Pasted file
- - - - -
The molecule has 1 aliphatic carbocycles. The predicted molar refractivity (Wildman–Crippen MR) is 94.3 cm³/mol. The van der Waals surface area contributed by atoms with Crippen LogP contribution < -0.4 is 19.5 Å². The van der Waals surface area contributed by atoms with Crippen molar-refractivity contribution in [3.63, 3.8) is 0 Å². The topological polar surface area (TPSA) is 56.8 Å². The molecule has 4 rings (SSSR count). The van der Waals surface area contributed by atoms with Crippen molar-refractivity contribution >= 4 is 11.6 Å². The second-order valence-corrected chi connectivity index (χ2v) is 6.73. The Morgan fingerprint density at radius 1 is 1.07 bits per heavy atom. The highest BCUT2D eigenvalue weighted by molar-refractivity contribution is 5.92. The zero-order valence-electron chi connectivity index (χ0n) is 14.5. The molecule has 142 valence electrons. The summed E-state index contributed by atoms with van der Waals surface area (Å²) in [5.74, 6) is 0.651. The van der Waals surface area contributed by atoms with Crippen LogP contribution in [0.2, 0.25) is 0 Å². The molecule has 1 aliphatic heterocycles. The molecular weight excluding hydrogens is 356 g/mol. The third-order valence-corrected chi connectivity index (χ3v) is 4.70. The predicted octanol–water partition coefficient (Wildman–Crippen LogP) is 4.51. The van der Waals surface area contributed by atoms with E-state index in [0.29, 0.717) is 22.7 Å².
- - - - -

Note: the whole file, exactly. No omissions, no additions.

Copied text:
The molecule has 1 aliphatic carbocycles. The predicted molar refractivity (Wildman–Crippen MR) is 94.3 cm³/mol. The van der Waals surface area contributed by atoms with Crippen LogP contribution < -0.4 is 19.5 Å². The van der Waals surface area contributed by atoms with Crippen molar-refractivity contribution in [3.63, 3.8) is 0 Å². The topological polar surface area (TPSA) is 56.8 Å². The molecule has 4 rings (SSSR count). The van der Waals surface area contributed by atoms with Crippen molar-refractivity contribution >= 4 is 11.6 Å². The second-order valence-corrected chi connectivity index (χ2v) is 6.73. The Morgan fingerprint density at radius 1 is 1.07 bits per heavy atom. The highest BCUT2D eigenvalue weighted by molar-refractivity contribution is 5.92. The zero-order valence-electron chi connectivity index (χ0n) is 14.5. The molecule has 142 valence electrons. The summed E-state index contributed by atoms with van der Waals surface area (Å²) in [5.74, 6) is 0.651. The van der Waals surface area contributed by atoms with Crippen LogP contribution in [0.2, 0.25) is 0 Å². The molecule has 1 aliphatic heterocycles. The molecular weight excluding hydrogens is 356 g/mol. The third-order valence-corrected chi connectivity index (χ3v) is 4.70. The predicted octanol–water partition coefficient (Wildman–Crippen LogP) is 4.51. The van der Waals surface area contributed by atoms with E-state index in [0.29, 0.717) is 22.7 Å².